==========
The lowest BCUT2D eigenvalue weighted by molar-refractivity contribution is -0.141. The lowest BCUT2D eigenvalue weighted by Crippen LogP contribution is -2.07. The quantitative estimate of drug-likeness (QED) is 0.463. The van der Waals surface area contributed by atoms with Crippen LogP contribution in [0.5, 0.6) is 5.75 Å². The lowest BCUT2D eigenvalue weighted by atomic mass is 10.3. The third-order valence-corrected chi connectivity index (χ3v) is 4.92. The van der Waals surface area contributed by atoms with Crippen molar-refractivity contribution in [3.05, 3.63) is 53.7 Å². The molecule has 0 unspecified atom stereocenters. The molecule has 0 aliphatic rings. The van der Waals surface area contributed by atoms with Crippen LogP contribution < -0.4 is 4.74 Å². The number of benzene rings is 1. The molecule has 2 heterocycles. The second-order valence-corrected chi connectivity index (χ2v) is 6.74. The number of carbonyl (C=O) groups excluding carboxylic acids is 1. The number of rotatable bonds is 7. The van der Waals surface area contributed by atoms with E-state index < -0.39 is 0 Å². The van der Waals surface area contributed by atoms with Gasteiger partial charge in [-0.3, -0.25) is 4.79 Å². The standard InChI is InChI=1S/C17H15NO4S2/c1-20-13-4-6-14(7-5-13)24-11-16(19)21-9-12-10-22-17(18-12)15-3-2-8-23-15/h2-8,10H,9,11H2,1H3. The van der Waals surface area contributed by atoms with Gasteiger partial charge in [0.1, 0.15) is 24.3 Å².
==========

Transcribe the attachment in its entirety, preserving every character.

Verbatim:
The lowest BCUT2D eigenvalue weighted by molar-refractivity contribution is -0.141. The lowest BCUT2D eigenvalue weighted by Crippen LogP contribution is -2.07. The quantitative estimate of drug-likeness (QED) is 0.463. The van der Waals surface area contributed by atoms with Crippen LogP contribution in [0.5, 0.6) is 5.75 Å². The lowest BCUT2D eigenvalue weighted by atomic mass is 10.3. The third-order valence-corrected chi connectivity index (χ3v) is 4.92. The van der Waals surface area contributed by atoms with Crippen molar-refractivity contribution in [3.05, 3.63) is 53.7 Å². The molecule has 0 unspecified atom stereocenters. The molecule has 0 aliphatic rings. The van der Waals surface area contributed by atoms with Crippen LogP contribution < -0.4 is 4.74 Å². The number of benzene rings is 1. The molecule has 2 heterocycles. The second-order valence-corrected chi connectivity index (χ2v) is 6.74. The number of carbonyl (C=O) groups excluding carboxylic acids is 1. The number of rotatable bonds is 7. The van der Waals surface area contributed by atoms with E-state index < -0.39 is 0 Å². The van der Waals surface area contributed by atoms with Gasteiger partial charge in [-0.3, -0.25) is 4.79 Å². The standard InChI is InChI=1S/C17H15NO4S2/c1-20-13-4-6-14(7-5-13)24-11-16(19)21-9-12-10-22-17(18-12)15-3-2-8-23-15/h2-8,10H,9,11H2,1H3. The van der Waals surface area contributed by atoms with Gasteiger partial charge in [0.1, 0.15) is 24.3 Å².